Veneti sentence example

veneti
  • It is clear, however, that the Celtic and Etruscan elements together occupied the greater part of the district between the Apennines and the Alps down to its Romanization, which took place gradually in the course of the 2nd century B.C. Their linguistic neighbors were Ligurian in the south and south-west, and the Veneti on the east.
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  • Equally extensive, but less important in the political sphere, were the Papal States and Veneti, the former torpid under the obscurantist rule of pope and cardinals, the latter enervated by luxury and the policy of unmanly complaisance long pursued by doge and council.
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  • Prominent among them, and dwelling in the division occupied by the Celts, were the Helvetii, the Sequani and the Aedui, in the basins of the Rhodanus and its tributary the Arar (Saone), who, he says, were reckoned the three most powerful nations in all Gaul; the Arverni in the mountains of Cebenna; the Senones and Carnutes in the basin of the Liger; the Veneti and other Armorican tribes between the mouths of the Liger and Sequana.
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  • In any case we may take it that the lagoon-dwellers were racially identical with the inhabitants of the neighbouring mainland, the Heneti or Veneti.
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  • These magnates played a considerable part in the politics of south-eastern Europe; see especially their correspondence with the Venetian Republic, given by Shafarik, Acta archivi Veneti, &c.
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  • A town of the Veneti, mentioned by Pliny, iii.
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  • Andrea Morosini (1558-1618) was a famous historian and was entrusted by the Venetian senate with the task of continuing Paolo Paruta's Annali Veneti, in Latin.
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  • In 56 B.C., however, the Veneti of Brittany threw off the yoke and detained two of Crassus's officers as hostages.
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  • As a punishment for their treachery, Caesar put to death the senate of the Veneti and sold their people into slavery.
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  • The district which later bore the name of Venetia was inhabited, under the Roman Republic, by a variety of tribes - Celts, Veneti, Raeti, &c. Under Augustus, Venetia and Histria formed the tenth region of Augustus, the latter including the Istrian peninsula as far as the river Arsia, i.e.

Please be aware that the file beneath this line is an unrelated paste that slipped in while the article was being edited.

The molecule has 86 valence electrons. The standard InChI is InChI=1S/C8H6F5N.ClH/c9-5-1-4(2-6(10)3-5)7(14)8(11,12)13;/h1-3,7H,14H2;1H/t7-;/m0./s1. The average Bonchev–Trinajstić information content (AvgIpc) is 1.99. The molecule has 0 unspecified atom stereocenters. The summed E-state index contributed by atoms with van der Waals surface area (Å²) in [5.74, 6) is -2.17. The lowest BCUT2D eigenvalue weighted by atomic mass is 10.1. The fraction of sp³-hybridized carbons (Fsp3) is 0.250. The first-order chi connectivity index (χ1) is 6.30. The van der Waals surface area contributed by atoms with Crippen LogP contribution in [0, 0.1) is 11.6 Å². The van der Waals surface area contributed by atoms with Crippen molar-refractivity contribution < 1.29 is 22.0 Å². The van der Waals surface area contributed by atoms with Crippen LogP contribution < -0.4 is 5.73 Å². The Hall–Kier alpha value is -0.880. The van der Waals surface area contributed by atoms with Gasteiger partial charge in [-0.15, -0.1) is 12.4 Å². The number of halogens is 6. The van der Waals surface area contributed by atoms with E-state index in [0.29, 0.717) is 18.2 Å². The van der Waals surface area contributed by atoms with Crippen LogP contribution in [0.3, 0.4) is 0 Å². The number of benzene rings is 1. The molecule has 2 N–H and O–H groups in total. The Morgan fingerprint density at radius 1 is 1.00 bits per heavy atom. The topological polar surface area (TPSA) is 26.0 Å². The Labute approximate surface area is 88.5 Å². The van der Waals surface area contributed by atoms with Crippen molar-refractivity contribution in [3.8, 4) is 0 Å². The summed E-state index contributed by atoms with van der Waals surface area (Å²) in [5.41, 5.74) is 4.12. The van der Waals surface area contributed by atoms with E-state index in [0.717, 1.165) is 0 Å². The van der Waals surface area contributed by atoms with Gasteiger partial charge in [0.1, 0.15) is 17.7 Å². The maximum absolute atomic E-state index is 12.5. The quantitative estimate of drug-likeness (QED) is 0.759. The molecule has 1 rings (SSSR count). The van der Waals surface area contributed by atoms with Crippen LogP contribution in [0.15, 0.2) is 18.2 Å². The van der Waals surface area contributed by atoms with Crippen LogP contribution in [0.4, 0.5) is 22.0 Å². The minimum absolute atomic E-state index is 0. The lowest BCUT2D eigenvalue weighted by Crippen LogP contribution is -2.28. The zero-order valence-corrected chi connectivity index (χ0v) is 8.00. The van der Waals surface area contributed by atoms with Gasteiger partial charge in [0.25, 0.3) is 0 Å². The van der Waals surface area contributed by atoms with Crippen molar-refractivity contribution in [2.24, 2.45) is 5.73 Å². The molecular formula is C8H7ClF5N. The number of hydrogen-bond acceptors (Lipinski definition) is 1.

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  • At the time of the Roman advance on Gaul there were five principal tribes in Armorica, the Namneti, the Veneti, the Osismii, the Curiosolitae and the Redones.
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  • It was subdued by Caesar, who entirely destroyed the seafaring tribe of its south coast, the Veneti.
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  • To the east of the Vistula were the Slavonic tribes (Veneti), and amongst them, perhaps rather to the north, a Finnish population(Fenni), which disappeared in later times.
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  • Equally obscure is the relation between the Paphlagonians and the Eneti or Heneti (mentioned in connexion with them in the Homeric catalogue) who were supposed in antiquity to be the ancestors of the Veneti, who dwelt at the head of the Adriatic. But no trace is found in historical times of any tribe of that name in Asia Minor.
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  • In 56 B.C. the Romans destroyed the fleet of the Veneti, and in 52 the inhabitants of Armorica took part in the great insurrection of the Gauls against Caesar, but were subdued finally by him in 5 i.
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  • The name Padus was taken from the Celts or the Veneti.
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  • Freese, A Short Popular History of Crete (London, 1897); Bickford-Smith, Cretan Sketches (London, 1897); Laroche, La Crete ancienne et moderne (Paris, 1898); Victor Berard, Les Affaires de Crete (Paris, 1898); Monuments Veneti dell' isola de Creta (published by the Venetian Institute), vol.
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  • The Eneti of Paphlagonia, the Veneti of Brittany and the Venedi of the Baltic, are probably quite distinct, and the similarity of name is merely a coincidence.
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  • Caesar, who had been hastily summoned from Illyricum, crossed the Loire and invaded Brittany, but found that he could make no headway without destroying the powerful fleet of high, flat-bottomed boats like floating castles possessed by the Veneti.
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  • The legends represent the Latins of the historical period as a fusion of different races, Ligures, Veneti and Siculi among them; the story of the alliance of the Trojan settler Aeneas with the daughter of Latinus, king of the aborigines, and the consequent enmity of the Rutulian prince Turnus, well known to readers of Virgil, is thoroughly typical of the reflection of these distant ethnical phenomena in the surviving traditions.
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